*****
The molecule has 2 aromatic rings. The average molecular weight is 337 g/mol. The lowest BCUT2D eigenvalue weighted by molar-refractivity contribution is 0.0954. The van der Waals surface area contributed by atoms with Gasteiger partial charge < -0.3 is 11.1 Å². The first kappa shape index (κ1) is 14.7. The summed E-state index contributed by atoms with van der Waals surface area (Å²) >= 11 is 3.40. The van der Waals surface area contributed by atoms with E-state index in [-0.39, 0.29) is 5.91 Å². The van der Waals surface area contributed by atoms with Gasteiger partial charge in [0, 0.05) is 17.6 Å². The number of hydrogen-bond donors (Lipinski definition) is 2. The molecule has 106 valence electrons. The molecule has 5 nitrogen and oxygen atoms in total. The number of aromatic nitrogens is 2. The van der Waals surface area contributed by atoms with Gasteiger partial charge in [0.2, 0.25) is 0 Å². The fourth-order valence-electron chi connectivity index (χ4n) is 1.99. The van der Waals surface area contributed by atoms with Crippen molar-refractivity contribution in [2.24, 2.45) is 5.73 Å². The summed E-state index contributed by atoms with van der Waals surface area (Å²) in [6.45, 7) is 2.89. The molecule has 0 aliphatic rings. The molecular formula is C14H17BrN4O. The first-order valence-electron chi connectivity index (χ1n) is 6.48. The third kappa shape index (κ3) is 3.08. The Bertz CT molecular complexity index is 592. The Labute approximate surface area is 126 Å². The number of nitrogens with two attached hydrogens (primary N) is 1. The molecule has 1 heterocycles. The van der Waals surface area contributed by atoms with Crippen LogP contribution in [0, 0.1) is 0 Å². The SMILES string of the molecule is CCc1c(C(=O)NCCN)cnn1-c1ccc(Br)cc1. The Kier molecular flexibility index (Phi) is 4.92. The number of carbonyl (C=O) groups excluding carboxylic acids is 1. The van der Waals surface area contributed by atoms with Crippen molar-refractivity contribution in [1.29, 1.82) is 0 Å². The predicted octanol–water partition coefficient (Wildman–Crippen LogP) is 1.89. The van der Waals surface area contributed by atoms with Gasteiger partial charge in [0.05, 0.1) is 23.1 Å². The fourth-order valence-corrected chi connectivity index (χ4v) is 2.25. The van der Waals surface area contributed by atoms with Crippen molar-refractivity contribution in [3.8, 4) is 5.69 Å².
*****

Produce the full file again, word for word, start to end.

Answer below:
The molecule has 2 aromatic rings. The average molecular weight is 337 g/mol. The lowest BCUT2D eigenvalue weighted by molar-refractivity contribution is 0.0954. The van der Waals surface area contributed by atoms with Gasteiger partial charge < -0.3 is 11.1 Å². The first kappa shape index (κ1) is 14.7. The summed E-state index contributed by atoms with van der Waals surface area (Å²) >= 11 is 3.40. The van der Waals surface area contributed by atoms with E-state index in [-0.39, 0.29) is 5.91 Å². The van der Waals surface area contributed by atoms with Gasteiger partial charge in [0, 0.05) is 17.6 Å². The number of hydrogen-bond donors (Lipinski definition) is 2. The molecule has 106 valence electrons. The molecule has 5 nitrogen and oxygen atoms in total. The number of aromatic nitrogens is 2. The van der Waals surface area contributed by atoms with Gasteiger partial charge in [0.2, 0.25) is 0 Å². The fourth-order valence-electron chi connectivity index (χ4n) is 1.99. The van der Waals surface area contributed by atoms with Crippen molar-refractivity contribution in [2.24, 2.45) is 5.73 Å². The summed E-state index contributed by atoms with van der Waals surface area (Å²) in [6.45, 7) is 2.89. The molecule has 0 aliphatic rings. The molecular formula is C14H17BrN4O. The first-order valence-electron chi connectivity index (χ1n) is 6.48. The third kappa shape index (κ3) is 3.08. The Bertz CT molecular complexity index is 592. The Labute approximate surface area is 126 Å². The number of nitrogens with two attached hydrogens (primary N) is 1. The molecule has 1 heterocycles. The van der Waals surface area contributed by atoms with Crippen LogP contribution in [0, 0.1) is 0 Å². The SMILES string of the molecule is CCc1c(C(=O)NCCN)cnn1-c1ccc(Br)cc1. The Kier molecular flexibility index (Phi) is 4.92. The number of carbonyl (C=O) groups excluding carboxylic acids is 1. The van der Waals surface area contributed by atoms with Crippen molar-refractivity contribution in [1.29, 1.82) is 0 Å². The predicted octanol–water partition coefficient (Wildman–Crippen LogP) is 1.89. The van der Waals surface area contributed by atoms with Gasteiger partial charge in [0.05, 0.1) is 23.1 Å². The fourth-order valence-corrected chi connectivity index (χ4v) is 2.25. The van der Waals surface area contributed by atoms with Crippen molar-refractivity contribution in [3.8, 4) is 5.69 Å².